Information skills – assessing information online

There is more information available at your finger tips now than ever before. According to one estimate, there are over 1 billion websites alone (let alone number of web pages!). Whilst there are many positives in terms of the increased accessibility of information, it does present difficulties. Given that the tools available online enable anyone with an internet connection to create content and publish to the world, there is clearly a lot of information out there that is unreliable. It is for this reason that it is vital to take a very critical approach to any information you find online. Don’t simply accept what you find as fact, you need to look at it critically, analysing it to determine its accuracy.

There are four basic questions you should ask yourself when you find information online:

Who wrote it? Can you identify who has actually written the article? Does it name an author or is it written anonymously/using a pseudonym? Is the author a well-known and respected figure within the community? Are they a respected figure in the field? If the author isn’t identifiable, has it been hosted on a website that is respected and well-established in the field? Does it provide clear, reasonable reasons for the anonymity?

Can you verify what they have written? Do they refer to other sources within the article? Do they mention any research that has been conducted? If so, do they provide links or citations so you can access and read this research?

Can you identify when it was written? Is the article clearly dated? Can you identify how often the website is updated? Are links in the article still active or are they effectively “dead links” (ie when you click on the link you are directed to a web page that no longer exists)?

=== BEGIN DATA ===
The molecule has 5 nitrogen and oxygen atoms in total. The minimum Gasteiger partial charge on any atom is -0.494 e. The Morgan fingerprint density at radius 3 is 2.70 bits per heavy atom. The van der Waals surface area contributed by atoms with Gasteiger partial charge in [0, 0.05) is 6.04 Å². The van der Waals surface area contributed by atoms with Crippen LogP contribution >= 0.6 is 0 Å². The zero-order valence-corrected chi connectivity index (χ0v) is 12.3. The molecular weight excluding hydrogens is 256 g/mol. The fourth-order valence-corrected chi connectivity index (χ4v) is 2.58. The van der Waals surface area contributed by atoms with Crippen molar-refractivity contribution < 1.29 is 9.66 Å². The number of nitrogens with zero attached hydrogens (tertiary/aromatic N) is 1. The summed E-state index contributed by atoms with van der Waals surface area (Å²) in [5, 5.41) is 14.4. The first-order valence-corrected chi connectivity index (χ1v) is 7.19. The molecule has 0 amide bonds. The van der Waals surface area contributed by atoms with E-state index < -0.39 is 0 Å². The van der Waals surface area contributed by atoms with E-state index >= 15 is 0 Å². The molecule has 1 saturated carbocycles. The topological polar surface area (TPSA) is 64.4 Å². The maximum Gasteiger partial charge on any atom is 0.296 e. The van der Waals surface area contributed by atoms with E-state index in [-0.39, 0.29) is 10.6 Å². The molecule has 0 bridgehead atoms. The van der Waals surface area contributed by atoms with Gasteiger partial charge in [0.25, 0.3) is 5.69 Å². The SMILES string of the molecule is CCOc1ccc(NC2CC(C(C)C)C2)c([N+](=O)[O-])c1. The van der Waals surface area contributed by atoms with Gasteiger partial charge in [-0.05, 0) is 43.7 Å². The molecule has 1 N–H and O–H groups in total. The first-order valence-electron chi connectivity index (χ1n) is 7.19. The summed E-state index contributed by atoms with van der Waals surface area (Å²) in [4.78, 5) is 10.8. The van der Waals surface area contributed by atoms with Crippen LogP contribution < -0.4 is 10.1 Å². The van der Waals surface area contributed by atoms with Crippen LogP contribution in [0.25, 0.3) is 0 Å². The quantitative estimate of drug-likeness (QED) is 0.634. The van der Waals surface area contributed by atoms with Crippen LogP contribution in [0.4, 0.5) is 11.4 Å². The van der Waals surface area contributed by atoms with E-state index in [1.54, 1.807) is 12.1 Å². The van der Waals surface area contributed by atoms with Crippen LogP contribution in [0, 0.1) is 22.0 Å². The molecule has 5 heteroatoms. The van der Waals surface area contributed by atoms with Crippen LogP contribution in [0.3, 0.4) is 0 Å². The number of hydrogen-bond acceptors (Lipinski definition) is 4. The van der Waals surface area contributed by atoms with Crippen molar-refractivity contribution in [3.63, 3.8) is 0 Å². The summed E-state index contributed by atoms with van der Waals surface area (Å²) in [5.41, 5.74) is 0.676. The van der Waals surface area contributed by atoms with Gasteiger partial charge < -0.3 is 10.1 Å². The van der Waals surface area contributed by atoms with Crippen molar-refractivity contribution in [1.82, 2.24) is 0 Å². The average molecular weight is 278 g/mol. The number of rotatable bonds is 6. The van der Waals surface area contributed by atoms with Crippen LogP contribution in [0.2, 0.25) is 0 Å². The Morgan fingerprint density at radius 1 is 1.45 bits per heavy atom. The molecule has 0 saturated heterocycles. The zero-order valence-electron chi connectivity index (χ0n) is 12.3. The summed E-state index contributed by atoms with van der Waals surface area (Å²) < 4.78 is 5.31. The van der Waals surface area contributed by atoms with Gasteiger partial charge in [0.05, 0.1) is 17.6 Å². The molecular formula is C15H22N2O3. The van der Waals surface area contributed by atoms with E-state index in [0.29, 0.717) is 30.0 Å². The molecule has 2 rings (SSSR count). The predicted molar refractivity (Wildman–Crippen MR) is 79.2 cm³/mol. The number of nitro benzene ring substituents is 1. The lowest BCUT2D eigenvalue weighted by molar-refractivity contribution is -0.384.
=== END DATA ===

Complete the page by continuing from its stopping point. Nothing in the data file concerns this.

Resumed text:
Do they have an agenda? Does the author or website hold an identifiable political perspective? Is the article or website itself funded by groups or individuals that pursue a particular political agenda? Is the author affiliated with any think-tanks or lobbying groups?

These questions are a good starting point for assessing any information you find online. The important thing is to always read any information you find critically. Don’t merely accept what is written as fact without considering the questions above. Journal articles and books have the significant advantage of making these questions easier to answer (authors are named, citations are clear and traceable etc). Information available online can certainly be useful, but you must treat it with care!

Verifying information online

 

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